Have you ever encountered a situation where your home made wine refuses to clear? For some wine, this haze may clear if you refrigerate them for a few days but for certain wine, hazy particles will develop and float around the wine. The particles do not settle no matter how long you let it sit. If you encounter such problems, it's best to use wine fining agents.
Fining agents are substances that you add to the wine to help it clarify. Given enough time in a stable environment, a lot of these particles may eventually settle down on their own. However, wine makers like to speed up this waiting process by adding fining agents. With these agents, hazy particles tend to collect together and fall to the bottom of the fermenting jar. Apart from speeding up clarification, wine finings can also help to reduce unwanted flavors or aromas in the wine and will improve the wine's overall appearance and stability.
These agents do their work through 3 ways: electrostatic, absorption and enzymatic. In electrostatic, fining agents have inherent electric charge which attracts oppositely charged particles. As a result, the hazy particles become bound to the agent and settle down to the bottom. For absorbent fining agents, they work by absorbing the particles and sinking to the bottom. Enzymatic finings works by destroying the particles causing the haze, thereby eliminating them from the wine.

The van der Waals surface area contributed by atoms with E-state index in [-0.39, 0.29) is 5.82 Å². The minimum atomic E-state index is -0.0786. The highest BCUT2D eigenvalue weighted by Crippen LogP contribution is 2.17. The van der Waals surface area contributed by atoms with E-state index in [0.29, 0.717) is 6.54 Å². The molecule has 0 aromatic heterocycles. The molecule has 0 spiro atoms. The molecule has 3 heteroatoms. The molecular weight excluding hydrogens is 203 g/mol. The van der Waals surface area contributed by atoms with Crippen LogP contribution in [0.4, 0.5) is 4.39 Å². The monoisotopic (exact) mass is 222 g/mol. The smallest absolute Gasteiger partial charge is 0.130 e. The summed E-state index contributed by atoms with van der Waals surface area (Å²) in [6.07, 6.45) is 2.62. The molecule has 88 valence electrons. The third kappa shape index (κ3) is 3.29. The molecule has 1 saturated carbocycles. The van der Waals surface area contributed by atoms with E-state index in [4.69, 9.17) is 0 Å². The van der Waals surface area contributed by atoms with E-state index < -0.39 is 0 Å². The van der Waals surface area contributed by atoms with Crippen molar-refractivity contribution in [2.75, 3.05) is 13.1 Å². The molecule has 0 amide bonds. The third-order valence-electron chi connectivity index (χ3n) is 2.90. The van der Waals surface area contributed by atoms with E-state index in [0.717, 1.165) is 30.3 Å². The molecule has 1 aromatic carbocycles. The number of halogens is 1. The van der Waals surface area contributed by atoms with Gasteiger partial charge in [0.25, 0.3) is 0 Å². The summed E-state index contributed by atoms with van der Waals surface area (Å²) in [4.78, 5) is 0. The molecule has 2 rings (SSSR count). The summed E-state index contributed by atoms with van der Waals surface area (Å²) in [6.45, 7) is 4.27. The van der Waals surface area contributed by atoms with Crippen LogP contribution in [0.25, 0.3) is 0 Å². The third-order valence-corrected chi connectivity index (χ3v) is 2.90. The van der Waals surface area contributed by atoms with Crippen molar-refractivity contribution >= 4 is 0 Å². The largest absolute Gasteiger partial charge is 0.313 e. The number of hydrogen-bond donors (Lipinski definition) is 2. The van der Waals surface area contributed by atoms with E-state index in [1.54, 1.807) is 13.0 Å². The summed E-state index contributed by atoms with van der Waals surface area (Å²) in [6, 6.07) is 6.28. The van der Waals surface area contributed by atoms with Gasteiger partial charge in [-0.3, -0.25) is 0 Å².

A few examples of commonly used wine fining agents are bentonite, isinglass, gelatin and kitosol.
Wine finings should be added after most of the fermentation has ended. Typically, the can be added right after racking the wine for the first time. The use of finings will speed up the settling of particles and the wine will be visibly clearer during subsequent racking. This can save you precious weeks while waiting for the wine to clear by itself. Some wine makers also add finings a few days prior to bottling to ensure that particles clear out completely when they finally bottle and store the wine.
For home wine makers, the use of finings need not be a problematic issue. If your using packaged juice concentrates from wine ingredient kits, they will usually come with their own fining agents. If you are unsure about which fining agents to use, you can stick to bentonite. Bentonite is a popular choice for most wine makers as it is a harmless inorganic material that does not react with your wine.